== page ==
While it would be interesting to see these Big Data projects tackling the volume of defects, it’s even more impressive how these communities have taken on some of the most serious issues. Indeed, the top three most commonly fixed issues were some of the most serious: null pointer dereferences, resource leaks and concurrent data access violations.

As the report notes, these Big Data projects fixed nearly 50% of the resource leaks, a rate consistent with the level Coverity finds in C/C++ projects. But over the 2013 Java resource leaks found by Coverity’s report, only 13% were addressed by 2014. 

It Takes A Community

Of course every project—proprietary or open source—tries to squash its bugs. That’s par for the course. But these open source Big Data projects have something going for them that no proprietary code can match:


It’s easy to point to things like the Shellshock exploit as a failure of open source community. But this misses the point of open source. 

Open source isn’t necessarily about crafting better code from the outset, though there is significant motivation to release high-quality code when you know others could be reviewing it. Rather, open source enables discovery of problems and then communal iteration to resolve them.

As Simon Phipps writes, sometimes it’s enough simply for a community to be able to spot the source of a problem after it has happened:

The big difference [between proprietary and open-source software]? We would likely never know they applied [with proprietary software]. Closed development by unknown teams hidden behind corporate PR would seek to hide the truth, as well as prevent anyone from properly analyzing the issue once it became known.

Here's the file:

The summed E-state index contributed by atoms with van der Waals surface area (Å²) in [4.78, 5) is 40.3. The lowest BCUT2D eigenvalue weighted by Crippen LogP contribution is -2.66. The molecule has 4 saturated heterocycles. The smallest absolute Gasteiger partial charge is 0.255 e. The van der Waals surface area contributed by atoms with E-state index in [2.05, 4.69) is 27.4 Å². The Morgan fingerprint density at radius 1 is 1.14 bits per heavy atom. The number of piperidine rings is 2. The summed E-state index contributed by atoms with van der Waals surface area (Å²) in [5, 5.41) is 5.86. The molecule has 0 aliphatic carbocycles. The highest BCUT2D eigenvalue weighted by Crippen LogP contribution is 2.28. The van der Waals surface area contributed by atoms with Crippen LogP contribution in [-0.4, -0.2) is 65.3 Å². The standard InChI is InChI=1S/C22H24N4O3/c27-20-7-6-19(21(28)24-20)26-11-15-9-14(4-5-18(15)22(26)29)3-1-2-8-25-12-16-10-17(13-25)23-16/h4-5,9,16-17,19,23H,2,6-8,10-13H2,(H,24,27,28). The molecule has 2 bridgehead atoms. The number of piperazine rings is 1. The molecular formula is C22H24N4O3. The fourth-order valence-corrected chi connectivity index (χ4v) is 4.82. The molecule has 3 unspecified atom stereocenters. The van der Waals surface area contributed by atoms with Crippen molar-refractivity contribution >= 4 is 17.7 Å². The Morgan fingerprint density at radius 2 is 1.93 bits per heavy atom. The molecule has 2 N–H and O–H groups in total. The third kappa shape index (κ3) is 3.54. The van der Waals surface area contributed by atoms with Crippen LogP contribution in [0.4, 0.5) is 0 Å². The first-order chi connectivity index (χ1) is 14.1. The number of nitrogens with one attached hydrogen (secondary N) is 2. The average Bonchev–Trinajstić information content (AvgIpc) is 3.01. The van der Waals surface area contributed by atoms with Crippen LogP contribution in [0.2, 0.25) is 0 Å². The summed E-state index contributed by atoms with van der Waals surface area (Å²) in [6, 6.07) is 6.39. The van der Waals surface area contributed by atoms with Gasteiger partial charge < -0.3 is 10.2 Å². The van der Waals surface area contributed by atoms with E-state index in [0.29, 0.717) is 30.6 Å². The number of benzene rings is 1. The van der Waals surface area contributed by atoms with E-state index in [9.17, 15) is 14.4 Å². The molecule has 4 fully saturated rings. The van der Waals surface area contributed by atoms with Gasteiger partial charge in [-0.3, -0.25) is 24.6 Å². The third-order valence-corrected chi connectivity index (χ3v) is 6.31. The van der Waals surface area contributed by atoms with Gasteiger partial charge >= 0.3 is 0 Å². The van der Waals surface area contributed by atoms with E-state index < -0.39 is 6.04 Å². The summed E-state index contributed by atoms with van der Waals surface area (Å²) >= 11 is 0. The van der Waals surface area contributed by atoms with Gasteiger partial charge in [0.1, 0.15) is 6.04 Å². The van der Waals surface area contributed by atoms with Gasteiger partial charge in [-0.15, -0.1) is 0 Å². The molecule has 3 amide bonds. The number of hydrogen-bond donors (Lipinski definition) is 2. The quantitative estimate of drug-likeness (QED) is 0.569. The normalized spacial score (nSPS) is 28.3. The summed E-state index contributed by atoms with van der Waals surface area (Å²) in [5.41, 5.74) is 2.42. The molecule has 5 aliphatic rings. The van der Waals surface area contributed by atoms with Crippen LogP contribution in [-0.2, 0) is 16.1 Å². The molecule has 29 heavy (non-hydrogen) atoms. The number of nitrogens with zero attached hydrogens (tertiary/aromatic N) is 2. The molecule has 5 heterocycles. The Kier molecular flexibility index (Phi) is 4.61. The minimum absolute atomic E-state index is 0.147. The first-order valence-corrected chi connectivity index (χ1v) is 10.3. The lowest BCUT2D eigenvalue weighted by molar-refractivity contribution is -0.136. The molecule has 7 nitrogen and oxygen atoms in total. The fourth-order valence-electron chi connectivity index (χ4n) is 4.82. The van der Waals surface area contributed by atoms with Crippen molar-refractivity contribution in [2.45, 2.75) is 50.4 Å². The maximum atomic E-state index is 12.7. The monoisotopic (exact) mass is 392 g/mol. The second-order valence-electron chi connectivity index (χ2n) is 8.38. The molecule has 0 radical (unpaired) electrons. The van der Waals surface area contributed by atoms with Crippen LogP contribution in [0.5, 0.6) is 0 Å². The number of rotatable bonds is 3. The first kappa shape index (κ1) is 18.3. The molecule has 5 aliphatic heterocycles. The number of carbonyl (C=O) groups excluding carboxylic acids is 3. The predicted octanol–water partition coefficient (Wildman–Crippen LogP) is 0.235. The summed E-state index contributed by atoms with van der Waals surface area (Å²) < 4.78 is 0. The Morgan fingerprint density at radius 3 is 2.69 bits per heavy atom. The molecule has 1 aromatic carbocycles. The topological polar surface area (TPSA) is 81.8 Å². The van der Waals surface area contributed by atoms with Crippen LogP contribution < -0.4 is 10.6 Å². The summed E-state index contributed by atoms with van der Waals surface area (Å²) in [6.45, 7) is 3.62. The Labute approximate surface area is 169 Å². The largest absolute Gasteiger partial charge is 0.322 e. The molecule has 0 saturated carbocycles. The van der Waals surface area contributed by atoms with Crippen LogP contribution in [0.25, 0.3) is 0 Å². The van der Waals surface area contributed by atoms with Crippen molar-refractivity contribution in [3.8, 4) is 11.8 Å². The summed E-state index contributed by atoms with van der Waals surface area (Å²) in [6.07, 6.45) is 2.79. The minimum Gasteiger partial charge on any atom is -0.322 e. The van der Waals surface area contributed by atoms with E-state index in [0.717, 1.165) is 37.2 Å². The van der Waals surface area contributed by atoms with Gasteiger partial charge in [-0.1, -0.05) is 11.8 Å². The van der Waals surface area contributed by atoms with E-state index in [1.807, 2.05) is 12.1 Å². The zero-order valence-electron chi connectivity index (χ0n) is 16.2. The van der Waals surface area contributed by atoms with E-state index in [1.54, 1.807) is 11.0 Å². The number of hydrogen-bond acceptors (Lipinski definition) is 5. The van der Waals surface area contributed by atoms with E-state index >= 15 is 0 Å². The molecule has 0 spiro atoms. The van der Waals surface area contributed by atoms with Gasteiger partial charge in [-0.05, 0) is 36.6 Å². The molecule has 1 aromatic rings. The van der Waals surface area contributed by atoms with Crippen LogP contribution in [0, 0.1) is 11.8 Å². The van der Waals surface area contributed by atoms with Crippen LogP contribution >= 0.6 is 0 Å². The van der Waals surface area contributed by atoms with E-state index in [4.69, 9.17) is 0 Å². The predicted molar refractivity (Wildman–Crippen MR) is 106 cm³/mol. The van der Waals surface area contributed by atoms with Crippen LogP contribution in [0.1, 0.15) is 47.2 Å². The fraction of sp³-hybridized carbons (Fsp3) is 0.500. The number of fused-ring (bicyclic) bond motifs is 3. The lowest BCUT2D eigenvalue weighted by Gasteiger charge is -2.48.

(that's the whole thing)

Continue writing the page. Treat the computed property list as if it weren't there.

In the case of open-source Big Data projects, entire industries are being reshaped by data, data stored, moved or analyzed by Hadoop, MongoDB (my former employer, BTW), Spark, Cassandra and other open-source projects. Those industries have a huge, vested interest in making sure these projects continue to get better and better. 

Which is why it’s time for every company to become an open-source company, helping to build the software upon which every organization increasingly depends. 

Lead image courtesy of Shutterstock

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Getting Fit Is A Race Against Time

ReadWriteBody is an ongoing series where ReadWrite covers networked fitness and the quantified self. This week, it is presented by Fitbit.

Take more steps! Work out more! Get more sleep!

That’s the cascade of haranguing advice you get when you start tackling your health. There are plenty of trackers and apps that will measure your activity and give you reports. None of them seem to acknowledge the hard limits of the clock.

So how do you move the needle on fitness while acknowledging all of your obligations at work and home? I’ve tried a lot of different tactics, from using a treadmill desk to tracking steps. My conclusion: The changes that last are the ones you fit into your existing schedule. For me, that’s doing phone calls in the morning while walking to work, or upping the intensity of my workouts rather than trying to get into the gym more frequently.

Maybe you can take that phone call while taking a walk.